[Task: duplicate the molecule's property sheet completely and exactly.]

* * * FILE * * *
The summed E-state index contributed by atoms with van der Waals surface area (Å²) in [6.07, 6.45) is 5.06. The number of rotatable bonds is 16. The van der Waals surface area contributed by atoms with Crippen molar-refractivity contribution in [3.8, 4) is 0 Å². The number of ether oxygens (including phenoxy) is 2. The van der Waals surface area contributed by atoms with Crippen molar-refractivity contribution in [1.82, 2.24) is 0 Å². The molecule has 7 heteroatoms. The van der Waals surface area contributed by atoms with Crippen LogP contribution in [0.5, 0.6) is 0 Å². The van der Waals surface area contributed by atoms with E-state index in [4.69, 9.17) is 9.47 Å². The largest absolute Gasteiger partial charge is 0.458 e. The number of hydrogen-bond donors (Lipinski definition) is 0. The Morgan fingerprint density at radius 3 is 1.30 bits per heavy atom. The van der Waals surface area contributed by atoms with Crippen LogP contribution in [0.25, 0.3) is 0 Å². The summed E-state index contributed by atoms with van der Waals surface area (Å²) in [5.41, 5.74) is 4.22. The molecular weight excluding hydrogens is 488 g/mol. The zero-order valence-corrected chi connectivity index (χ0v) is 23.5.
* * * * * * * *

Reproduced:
The summed E-state index contributed by atoms with van der Waals surface area (Å²) in [6.07, 6.45) is 5.06. The number of rotatable bonds is 16. The van der Waals surface area contributed by atoms with Crippen molar-refractivity contribution in [3.8, 4) is 0 Å². The number of ether oxygens (including phenoxy) is 2. The van der Waals surface area contributed by atoms with Crippen molar-refractivity contribution in [1.82, 2.24) is 0 Å². The molecule has 7 heteroatoms. The van der Waals surface area contributed by atoms with Crippen LogP contribution in [0.5, 0.6) is 0 Å². The van der Waals surface area contributed by atoms with E-state index in [4.69, 9.17) is 9.47 Å². The largest absolute Gasteiger partial charge is 0.458 e. The number of hydrogen-bond donors (Lipinski definition) is 0. The Morgan fingerprint density at radius 3 is 1.30 bits per heavy atom. The van der Waals surface area contributed by atoms with Crippen LogP contribution in [0.25, 0.3) is 0 Å². The summed E-state index contributed by atoms with van der Waals surface area (Å²) in [5.41, 5.74) is 4.22. The molecular weight excluding hydrogens is 488 g/mol. The zero-order valence-corrected chi connectivity index (χ0v) is 23.5.